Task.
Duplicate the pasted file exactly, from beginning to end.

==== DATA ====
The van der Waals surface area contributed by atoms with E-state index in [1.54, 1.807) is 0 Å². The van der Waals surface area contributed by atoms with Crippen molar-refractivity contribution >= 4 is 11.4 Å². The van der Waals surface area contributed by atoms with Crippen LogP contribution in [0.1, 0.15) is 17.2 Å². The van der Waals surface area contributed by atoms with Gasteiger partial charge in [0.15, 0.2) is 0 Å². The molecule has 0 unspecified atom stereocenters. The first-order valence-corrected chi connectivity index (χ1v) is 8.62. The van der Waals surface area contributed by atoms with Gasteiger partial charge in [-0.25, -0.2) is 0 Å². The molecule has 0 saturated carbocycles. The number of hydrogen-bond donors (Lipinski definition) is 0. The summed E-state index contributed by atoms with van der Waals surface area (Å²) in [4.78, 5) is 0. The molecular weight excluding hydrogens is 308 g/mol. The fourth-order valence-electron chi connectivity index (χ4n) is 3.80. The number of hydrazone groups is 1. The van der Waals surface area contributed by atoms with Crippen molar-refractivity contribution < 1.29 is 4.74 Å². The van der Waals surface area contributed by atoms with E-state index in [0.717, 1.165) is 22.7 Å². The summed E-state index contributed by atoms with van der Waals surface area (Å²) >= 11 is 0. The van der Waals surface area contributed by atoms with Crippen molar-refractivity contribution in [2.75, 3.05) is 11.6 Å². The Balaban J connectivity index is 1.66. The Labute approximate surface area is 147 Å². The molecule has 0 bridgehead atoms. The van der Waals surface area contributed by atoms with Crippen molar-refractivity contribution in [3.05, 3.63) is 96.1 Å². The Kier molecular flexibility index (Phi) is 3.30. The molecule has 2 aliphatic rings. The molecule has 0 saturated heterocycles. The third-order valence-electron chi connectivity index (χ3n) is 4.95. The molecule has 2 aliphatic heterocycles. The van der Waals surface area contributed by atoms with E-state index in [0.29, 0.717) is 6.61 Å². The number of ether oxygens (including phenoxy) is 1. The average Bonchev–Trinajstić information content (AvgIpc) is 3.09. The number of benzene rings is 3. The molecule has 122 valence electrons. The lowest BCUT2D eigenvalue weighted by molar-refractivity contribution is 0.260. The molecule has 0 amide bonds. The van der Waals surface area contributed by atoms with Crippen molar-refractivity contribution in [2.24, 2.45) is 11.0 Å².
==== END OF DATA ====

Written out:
The van der Waals surface area contributed by atoms with E-state index in [1.54, 1.807) is 0 Å². The van der Waals surface area contributed by atoms with Crippen molar-refractivity contribution >= 4 is 11.4 Å². The van der Waals surface area contributed by atoms with Crippen LogP contribution in [0.1, 0.15) is 17.2 Å². The van der Waals surface area contributed by atoms with Gasteiger partial charge in [0.15, 0.2) is 0 Å². The molecule has 0 unspecified atom stereocenters. The first-order valence-corrected chi connectivity index (χ1v) is 8.62. The van der Waals surface area contributed by atoms with Gasteiger partial charge in [-0.25, -0.2) is 0 Å². The molecule has 0 saturated carbocycles. The number of hydrogen-bond donors (Lipinski definition) is 0. The summed E-state index contributed by atoms with van der Waals surface area (Å²) in [4.78, 5) is 0. The molecular weight excluding hydrogens is 308 g/mol. The fourth-order valence-electron chi connectivity index (χ4n) is 3.80. The number of hydrazone groups is 1. The van der Waals surface area contributed by atoms with Crippen molar-refractivity contribution < 1.29 is 4.74 Å². The van der Waals surface area contributed by atoms with E-state index in [0.717, 1.165) is 22.7 Å². The summed E-state index contributed by atoms with van der Waals surface area (Å²) >= 11 is 0. The van der Waals surface area contributed by atoms with Crippen molar-refractivity contribution in [2.75, 3.05) is 11.6 Å². The Balaban J connectivity index is 1.66. The Labute approximate surface area is 147 Å². The molecule has 0 bridgehead atoms. The van der Waals surface area contributed by atoms with Crippen molar-refractivity contribution in [3.05, 3.63) is 96.1 Å². The Kier molecular flexibility index (Phi) is 3.30. The molecule has 2 aliphatic rings. The molecule has 0 saturated heterocycles. The third-order valence-electron chi connectivity index (χ3n) is 4.95. The molecule has 2 aliphatic heterocycles. The van der Waals surface area contributed by atoms with E-state index in [0.29, 0.717) is 6.61 Å². The number of ether oxygens (including phenoxy) is 1. The average Bonchev–Trinajstić information content (AvgIpc) is 3.09. The number of benzene rings is 3. The molecule has 122 valence electrons. The lowest BCUT2D eigenvalue weighted by molar-refractivity contribution is 0.260. The molecule has 0 amide bonds. The van der Waals surface area contributed by atoms with Crippen molar-refractivity contribution in [2.24, 2.45) is 11.0 Å².